By McGill Reporter Staff
The good news, Provost and Vice-Principal (Academic) Christopher Manfredi told Senate Wednesday, is that the provincial government hasn’t dropped any surprises into its final message on university spending for the current fiscal year.
In the last two fiscal years, significant cuts were made partway through the year, which prompted numerous budget revisions, more cuts and projected deficits.
The government, Manfredi said, echoing his predecessor, Anthony C. Masi, forces universities to “fly blind” for a large part of the fiscal year, until it delivers what are called “règlements budgétaires,” which outline the specific amounts of money universities will receive in a given fiscal year.
In announcing that he has begun the process for determining the budget for fiscal year 2016-17 (which begins in May), Manfredi said he expects that government revenues will likely be within 1 or 2 per cent of expectations for this year and he is playing it safe and expecting a potential cut of 2 to 2.5 per cent in the government’s grant to McGill for the next fiscal year.
“In terms of big-picture planning, there’s not too much detail; we do hear that the government is looking at trying to achieve $1 billion in savings over all, including $200 million in education. That could mean a 1-per-cent reduction in the grant to McGill,” he said, “but to be on the safe side, I’m thinking in my own mind of the possibility of a 2- to 2.5-per-cent cut.”
The first part of the budget process, which has begun, involves meetings between the Provost and the various Deans, in which new initiatives are considered and agreements are determined with Faculties about budget envelopes. Manfredi will make a second report to Senate before presenting the final budget book in the spring.
Manfredi’s report to Senate followed Vice-Principal (Administration and Finance) Michael Di Grappa’s presentation of the annual report of the financial state of the University as of fiscal year 2014-15.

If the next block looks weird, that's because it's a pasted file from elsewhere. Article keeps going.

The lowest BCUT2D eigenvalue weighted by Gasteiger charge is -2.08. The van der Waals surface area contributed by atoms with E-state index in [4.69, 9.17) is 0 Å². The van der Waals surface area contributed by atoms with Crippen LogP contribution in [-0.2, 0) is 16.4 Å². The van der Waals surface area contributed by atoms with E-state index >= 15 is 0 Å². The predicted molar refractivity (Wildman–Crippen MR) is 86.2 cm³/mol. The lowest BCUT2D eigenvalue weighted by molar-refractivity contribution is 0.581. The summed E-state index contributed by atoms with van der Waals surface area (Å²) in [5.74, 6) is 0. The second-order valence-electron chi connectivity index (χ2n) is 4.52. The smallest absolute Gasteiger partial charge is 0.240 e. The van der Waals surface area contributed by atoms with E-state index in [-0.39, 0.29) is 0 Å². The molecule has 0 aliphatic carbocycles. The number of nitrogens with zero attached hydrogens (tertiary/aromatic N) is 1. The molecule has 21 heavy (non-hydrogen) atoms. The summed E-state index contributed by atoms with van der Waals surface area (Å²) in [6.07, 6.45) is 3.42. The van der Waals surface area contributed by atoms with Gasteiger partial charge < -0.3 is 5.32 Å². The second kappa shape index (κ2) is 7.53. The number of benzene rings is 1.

The lengthy and detailed report shows University revenues totaled $1.21 billion from all sources, with the lion’s share (36 per cent) coming from the Government of Quebec. This is measured against $1.18 billion in expenditures, nearly half of which is represented by academic and administrative staff salaries.
The University’s Endowment Fund has increased in value from $1.28 billion in 2014 to $1.43 billion in 2015, and fundraising efforts continue to pull in nearly $90 million a year, the report indicates.
Di Grappa’s report addressed the continuing challenge of deferred maintenance, and revealed that the amount of money that needs to be spent is higher than previously thought.
“For the past few years, McGill’s total deferred maintenance (DM) inventory has been reported to be $835 million at the University’s two campuses,” the report said. “Since last year’s report, a more in-depth study mandated by the Bureau de coopération interuniversitaire (BCI) –formerly Conférence des recteurs et des principaux des universités du Québec (CREPUQ) – and conducted by external professionals (Planifika) has been completed. Based on the results of this study, the current, most reliable estimate of the University’s total DM inventory is approximately $1.3 billion.
“Among the major elements excluded from the Planifika study are building façades. As reported last year, due to a recent modification of the Loi sur le bâtiment, building inspections are required for at least 60 buildings at McGill before the end of 2017, of which the 38 oldest buildings must be inspected by the end of 2015. These technical inspections are being conducted separately from the Panifika study. Upon completion, the results will further refine and update on the current estimate of McGill’s total DM inventory. To date we have completed façade inspections of six buildings and intend on completing an additional three between now and December 31, 2015.”
One of the buildings that has been identified as needing significant work is the Macdonald-Stewart Building that houses the Shulich Science and Engineering Library.
Di Grappa told Senate the University has asked the province to help defray the $27-million cost of façade restoration required in the near future.